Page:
Harvey Prompts 5 Texas Prisons to Evacuate Nearly 6,000 Inmates

Image: Rain continues to fall in Houston from Tropical Storm Harvey
Rain continues to fall in Houston from Tropical Storm Harvey on Aug. 28, 2017.Karen Warren / Houston Chronicle via AP

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By Kalhan Rosenblatt

Five Texas prisons have evacuated nearly 6,000 inmates since Saturday due to catastrophic flooding caused by Hurricane Harvey.

At approximately midnight on Tuesday in Fort Bend County, 1,400 inmates at the Jester 3 and Carol S. Vance prison units began boarding buses to be moved out of affected areas. They will be relocated to other Texas Department of Criminal Justice facilities, Robert Hurst, a TDCJ spokesman told NBC News. Fort Bend County is located just southwest of Houston.

Those inmates join an estimated 4,500 others who were evacuated on Saturday from Terrell, Stringfellow and Ramsey prison units in Brazoria County, which is located south of Houston along the Texas coast.

Officials began the evacuations because the five prisons are at risk of flooding due to their proximity to the rising Brazos River, according to the Facebook post.

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As of 10 a.m. on Tuesday, it was not immediately clear if the Jester 3 and Carol S. Vance units had finished being evacuated.

“We’re moving them to other facilities where there is not any risk,” Hurst said. “At this time there have been no complications and things are going smoothly.”

Rain continues to fall in Houston from Tropical Storm Harvey on Aug. 28, 2017.Karen Warren / Houston Chronicle via AP

Hurst said there have been no issues with overcrowding as the inmates are moved from areas inundated with rain from Harvey to secure locations.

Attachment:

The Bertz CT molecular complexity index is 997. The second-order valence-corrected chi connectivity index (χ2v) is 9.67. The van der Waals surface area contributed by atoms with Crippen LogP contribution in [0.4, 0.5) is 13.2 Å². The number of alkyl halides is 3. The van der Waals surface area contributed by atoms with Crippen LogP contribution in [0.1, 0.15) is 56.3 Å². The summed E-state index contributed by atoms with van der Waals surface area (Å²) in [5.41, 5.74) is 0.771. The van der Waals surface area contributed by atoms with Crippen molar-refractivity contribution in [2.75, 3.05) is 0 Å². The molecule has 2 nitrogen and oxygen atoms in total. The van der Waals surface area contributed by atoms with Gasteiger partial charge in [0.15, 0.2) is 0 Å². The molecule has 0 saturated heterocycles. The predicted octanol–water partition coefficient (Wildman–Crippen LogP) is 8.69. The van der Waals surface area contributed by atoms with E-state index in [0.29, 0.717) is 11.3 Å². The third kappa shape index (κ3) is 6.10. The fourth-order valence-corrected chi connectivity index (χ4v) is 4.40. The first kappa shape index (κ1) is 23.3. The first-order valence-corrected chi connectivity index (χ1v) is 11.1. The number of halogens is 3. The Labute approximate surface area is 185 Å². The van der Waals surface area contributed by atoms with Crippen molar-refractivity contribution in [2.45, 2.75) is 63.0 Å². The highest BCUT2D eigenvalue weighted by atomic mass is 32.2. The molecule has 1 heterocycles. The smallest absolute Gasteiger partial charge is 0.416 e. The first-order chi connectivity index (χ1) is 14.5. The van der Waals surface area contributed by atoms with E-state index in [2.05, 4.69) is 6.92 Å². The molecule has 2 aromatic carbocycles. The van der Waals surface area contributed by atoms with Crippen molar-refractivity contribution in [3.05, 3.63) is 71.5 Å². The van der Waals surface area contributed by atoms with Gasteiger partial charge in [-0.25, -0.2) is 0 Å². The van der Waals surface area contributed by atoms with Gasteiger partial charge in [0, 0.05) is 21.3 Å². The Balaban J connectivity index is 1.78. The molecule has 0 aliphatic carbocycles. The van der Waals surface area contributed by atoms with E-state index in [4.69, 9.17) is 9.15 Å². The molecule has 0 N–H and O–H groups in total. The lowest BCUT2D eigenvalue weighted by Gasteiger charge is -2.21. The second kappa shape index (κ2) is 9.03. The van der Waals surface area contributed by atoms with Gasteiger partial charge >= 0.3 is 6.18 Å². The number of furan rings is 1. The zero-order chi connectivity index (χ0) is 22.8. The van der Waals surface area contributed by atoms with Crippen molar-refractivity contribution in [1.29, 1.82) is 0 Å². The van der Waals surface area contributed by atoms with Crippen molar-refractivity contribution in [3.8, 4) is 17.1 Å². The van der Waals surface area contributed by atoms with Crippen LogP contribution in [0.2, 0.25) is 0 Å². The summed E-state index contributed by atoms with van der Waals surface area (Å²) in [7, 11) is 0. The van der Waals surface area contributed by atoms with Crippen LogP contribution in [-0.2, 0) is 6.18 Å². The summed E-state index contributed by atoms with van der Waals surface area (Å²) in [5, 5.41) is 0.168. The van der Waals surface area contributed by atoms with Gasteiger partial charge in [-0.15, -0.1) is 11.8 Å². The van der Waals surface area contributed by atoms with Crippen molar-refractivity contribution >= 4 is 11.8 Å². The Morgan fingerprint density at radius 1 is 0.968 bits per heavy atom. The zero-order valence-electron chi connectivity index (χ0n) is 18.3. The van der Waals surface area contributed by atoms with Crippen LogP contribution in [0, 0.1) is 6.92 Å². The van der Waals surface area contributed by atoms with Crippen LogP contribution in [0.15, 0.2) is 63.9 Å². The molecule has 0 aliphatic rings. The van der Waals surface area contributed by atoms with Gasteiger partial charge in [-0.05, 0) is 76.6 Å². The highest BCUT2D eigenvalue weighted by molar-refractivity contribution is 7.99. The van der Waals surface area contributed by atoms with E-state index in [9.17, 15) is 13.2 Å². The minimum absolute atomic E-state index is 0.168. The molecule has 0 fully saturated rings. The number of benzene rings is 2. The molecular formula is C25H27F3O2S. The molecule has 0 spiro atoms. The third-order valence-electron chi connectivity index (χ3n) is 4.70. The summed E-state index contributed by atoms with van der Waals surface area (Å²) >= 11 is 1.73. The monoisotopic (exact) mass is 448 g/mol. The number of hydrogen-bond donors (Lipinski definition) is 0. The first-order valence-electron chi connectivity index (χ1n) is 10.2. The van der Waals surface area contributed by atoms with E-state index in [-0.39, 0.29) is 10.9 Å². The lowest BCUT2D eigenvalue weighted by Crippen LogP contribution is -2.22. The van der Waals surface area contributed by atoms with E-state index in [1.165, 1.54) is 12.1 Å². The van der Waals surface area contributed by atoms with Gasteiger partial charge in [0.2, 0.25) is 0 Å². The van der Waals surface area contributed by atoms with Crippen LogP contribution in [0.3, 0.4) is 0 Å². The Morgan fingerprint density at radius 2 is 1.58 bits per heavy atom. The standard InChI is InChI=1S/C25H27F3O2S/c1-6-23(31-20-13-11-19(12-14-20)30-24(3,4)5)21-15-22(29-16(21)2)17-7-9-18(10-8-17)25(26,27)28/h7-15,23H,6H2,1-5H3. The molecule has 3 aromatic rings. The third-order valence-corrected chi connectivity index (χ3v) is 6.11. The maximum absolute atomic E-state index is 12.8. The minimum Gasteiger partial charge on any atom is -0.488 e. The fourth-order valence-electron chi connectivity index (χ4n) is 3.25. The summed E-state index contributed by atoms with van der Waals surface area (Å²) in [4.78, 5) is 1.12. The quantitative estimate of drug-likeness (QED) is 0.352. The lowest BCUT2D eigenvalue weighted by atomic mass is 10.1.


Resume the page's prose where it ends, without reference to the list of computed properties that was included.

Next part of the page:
“We are making sure everybody is safe and that it’s a secure operation. We’re not taking any risk with what we’re having to do but at this time things are going smoothly,” Hurst said.

Hurst said the inmates are being transferred to the TDCJ facilities aboard buses used for standard prison situations. The inmates are accompanied by correctional officers during the transport, the TDCJ said on Facebook.

Related: Harvey, Already a ‘Landmark Event,’ Threatens Round Two

Because of the historic flooding, which has killed at least four people so far and left nearly 300,000 without power, it is not clear when the inmates will be returned to their facilities.

“We’ve got to wait for the storm to pass and wait for other situations to resolve themselves before we look into that,” Hurst said.

On Tuesday, Harris County Sheriff's Office tweeted that their jail hadn't been evacuated. Harris County, which encompasses Houston, has seen some of the most significant flooding from Harvey.

The sheriff's office said that inmates had access to phones in order to check on loved ones.